We're almost at the start of the CFL season, but fans south of the border still don't know where the games will be shown. Of course, that's not all that unusual; the deal to have games carried on NFL Network for the second consecutive season wasn't struck until June 21 last year, less than 10 days before the first broadcast on June 30. Still, a report has popped up that the CFL may not be back on NFLN this year and may be relegated to online-only feeds. While that information hasn't been confirmed yet, it's certainly significant, as that would represent a step backwards for the league that could adversely affect future player recruitment.
Here's the report in question, from (Middleton, NY) Times Herald-Record sportswriter Ken McMillan at hudsonvalley.com (part of the Dow Jones Local Media Group, which also owns the Times Herald-Record):
The NFL Network will not be airing weekly games from the Canadian Football League this season, a NFLN spokesman said Friday. Though yet to be announced by ESPN, CFL games are beginning to show up on ESPN's future schedules on web channel ESPN3.com. CFL games, which are produced by TSN in Canada, generally air on Friday and Saturday nights, Sunday afternoons and even the occasional holiday Mondays.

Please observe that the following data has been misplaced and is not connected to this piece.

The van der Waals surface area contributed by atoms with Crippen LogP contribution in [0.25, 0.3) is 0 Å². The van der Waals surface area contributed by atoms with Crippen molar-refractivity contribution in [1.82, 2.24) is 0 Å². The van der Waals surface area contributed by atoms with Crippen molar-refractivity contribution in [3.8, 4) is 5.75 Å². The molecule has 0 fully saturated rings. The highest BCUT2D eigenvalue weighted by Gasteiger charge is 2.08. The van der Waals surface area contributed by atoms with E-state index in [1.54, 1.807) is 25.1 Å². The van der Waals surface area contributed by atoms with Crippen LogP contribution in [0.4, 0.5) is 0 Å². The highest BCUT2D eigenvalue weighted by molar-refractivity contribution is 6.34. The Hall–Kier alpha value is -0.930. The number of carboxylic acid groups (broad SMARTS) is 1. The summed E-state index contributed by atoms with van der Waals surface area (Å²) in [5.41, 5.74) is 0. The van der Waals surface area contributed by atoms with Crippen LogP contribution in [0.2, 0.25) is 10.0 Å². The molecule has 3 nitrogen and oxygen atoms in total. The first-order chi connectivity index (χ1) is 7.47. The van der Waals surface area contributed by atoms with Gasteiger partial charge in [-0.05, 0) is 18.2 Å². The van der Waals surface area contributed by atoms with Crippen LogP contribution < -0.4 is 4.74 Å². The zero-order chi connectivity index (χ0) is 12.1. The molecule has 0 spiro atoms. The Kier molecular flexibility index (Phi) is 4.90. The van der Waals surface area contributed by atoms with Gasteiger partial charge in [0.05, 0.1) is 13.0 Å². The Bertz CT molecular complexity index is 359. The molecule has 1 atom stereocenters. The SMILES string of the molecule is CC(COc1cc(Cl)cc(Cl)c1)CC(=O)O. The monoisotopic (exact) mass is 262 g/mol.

Of course, nothing's set in stone until the CFL announces where its games will be shown, and a ESPN3 presence won't necessarily translate into no TV presence; games that weren't on NFLN were carried on ESPN3 last year. It's interesting that Montreal defensive coordinator Jeff Reinebold tweeted last month that the CFL would be on NFLN again, too. That could be just him going off what he saw last year, though; I don't expect assistant coaches to be up on the innermost workings of league-wide media deals, as they've got more than enough on their plate in other areas.
If it's possible, though, it would certainly be to the CFL's advantage to strike another deal with NFLN (or perhaps even with a competitor like ESPN or the NBC Sports Network). While promoting the game to fans in the U.S. is nice, the far more crucial element is making it so current players' families can watch their games easily and new, up-and-coming football players can view the CFL as a reasonable playing option. A televised presence south of the border is huge for the CFL's credibility with and appeal to players. Saskatchewan general manager Brendan Taman confirmed that last month, saying "With the exposure we have, especially on the NFL Network, a lot of these guys have had exposure to us."
That south-of-the-border television presence is tremendously valuable for the CFL, especially from a recruitment standpoint. If your league's on TV regularly, and on a reasonable channel, it becomes a more well-known entity and one that more players will seriously consider. The ability to have their families watch from home also helps to keep current American players from feeling lonely. A deal isn't the easiest thing to land, especially given that the CFL doesn't tend to draw massive television ratings in the U.S., but it's an important goal for the league to continue to pursue. We'll see what they're able to do.